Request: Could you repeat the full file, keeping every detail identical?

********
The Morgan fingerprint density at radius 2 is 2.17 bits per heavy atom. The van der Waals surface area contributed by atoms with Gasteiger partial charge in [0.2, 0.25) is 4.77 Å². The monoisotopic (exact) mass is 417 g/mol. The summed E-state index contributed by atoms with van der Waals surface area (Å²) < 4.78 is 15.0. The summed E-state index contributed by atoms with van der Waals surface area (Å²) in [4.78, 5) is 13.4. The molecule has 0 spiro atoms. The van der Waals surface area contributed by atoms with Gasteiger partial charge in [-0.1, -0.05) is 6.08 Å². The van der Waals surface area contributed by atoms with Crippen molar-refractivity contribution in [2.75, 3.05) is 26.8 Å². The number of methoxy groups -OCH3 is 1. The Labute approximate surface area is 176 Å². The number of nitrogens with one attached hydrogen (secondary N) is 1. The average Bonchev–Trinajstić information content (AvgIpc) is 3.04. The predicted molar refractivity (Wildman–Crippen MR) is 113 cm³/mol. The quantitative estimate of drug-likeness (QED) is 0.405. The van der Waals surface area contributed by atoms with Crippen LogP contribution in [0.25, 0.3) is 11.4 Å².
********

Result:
The Morgan fingerprint density at radius 2 is 2.17 bits per heavy atom. The van der Waals surface area contributed by atoms with Gasteiger partial charge in [0.2, 0.25) is 4.77 Å². The monoisotopic (exact) mass is 417 g/mol. The summed E-state index contributed by atoms with van der Waals surface area (Å²) < 4.78 is 15.0. The summed E-state index contributed by atoms with van der Waals surface area (Å²) in [4.78, 5) is 13.4. The molecule has 0 spiro atoms. The van der Waals surface area contributed by atoms with Gasteiger partial charge in [-0.1, -0.05) is 6.08 Å². The van der Waals surface area contributed by atoms with Crippen molar-refractivity contribution in [2.75, 3.05) is 26.8 Å². The number of methoxy groups -OCH3 is 1. The Labute approximate surface area is 176 Å². The number of nitrogens with one attached hydrogen (secondary N) is 1. The average Bonchev–Trinajstić information content (AvgIpc) is 3.04. The predicted molar refractivity (Wildman–Crippen MR) is 113 cm³/mol. The quantitative estimate of drug-likeness (QED) is 0.405. The van der Waals surface area contributed by atoms with Crippen LogP contribution in [0.25, 0.3) is 11.4 Å².